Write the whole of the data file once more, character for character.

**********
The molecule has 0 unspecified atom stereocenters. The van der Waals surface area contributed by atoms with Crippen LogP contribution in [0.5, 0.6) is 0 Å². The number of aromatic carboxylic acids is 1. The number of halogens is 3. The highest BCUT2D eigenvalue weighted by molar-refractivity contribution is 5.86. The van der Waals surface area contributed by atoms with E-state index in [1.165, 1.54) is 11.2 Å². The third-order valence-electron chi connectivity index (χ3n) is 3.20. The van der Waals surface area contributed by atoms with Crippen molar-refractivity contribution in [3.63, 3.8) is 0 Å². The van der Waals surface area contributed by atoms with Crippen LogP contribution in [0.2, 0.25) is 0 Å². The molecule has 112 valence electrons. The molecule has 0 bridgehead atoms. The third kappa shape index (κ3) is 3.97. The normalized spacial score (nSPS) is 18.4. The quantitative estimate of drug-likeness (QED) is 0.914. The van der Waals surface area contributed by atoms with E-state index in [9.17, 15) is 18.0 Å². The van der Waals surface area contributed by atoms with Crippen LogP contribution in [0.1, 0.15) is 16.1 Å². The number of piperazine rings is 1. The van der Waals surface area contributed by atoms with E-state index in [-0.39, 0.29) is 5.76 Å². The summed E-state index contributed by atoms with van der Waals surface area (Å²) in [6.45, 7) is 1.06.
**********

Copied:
The molecule has 0 unspecified atom stereocenters. The van der Waals surface area contributed by atoms with Crippen LogP contribution in [0.5, 0.6) is 0 Å². The number of aromatic carboxylic acids is 1. The number of halogens is 3. The highest BCUT2D eigenvalue weighted by molar-refractivity contribution is 5.86. The van der Waals surface area contributed by atoms with E-state index in [1.165, 1.54) is 11.2 Å². The third-order valence-electron chi connectivity index (χ3n) is 3.20. The van der Waals surface area contributed by atoms with Crippen molar-refractivity contribution in [3.63, 3.8) is 0 Å². The van der Waals surface area contributed by atoms with Crippen LogP contribution in [0.2, 0.25) is 0 Å². The molecule has 112 valence electrons. The molecule has 0 bridgehead atoms. The third kappa shape index (κ3) is 3.97. The normalized spacial score (nSPS) is 18.4. The quantitative estimate of drug-likeness (QED) is 0.914. The van der Waals surface area contributed by atoms with E-state index in [9.17, 15) is 18.0 Å². The van der Waals surface area contributed by atoms with Crippen LogP contribution in [0.1, 0.15) is 16.1 Å². The number of piperazine rings is 1. The van der Waals surface area contributed by atoms with E-state index in [-0.39, 0.29) is 5.76 Å². The summed E-state index contributed by atoms with van der Waals surface area (Å²) in [6.45, 7) is 1.06.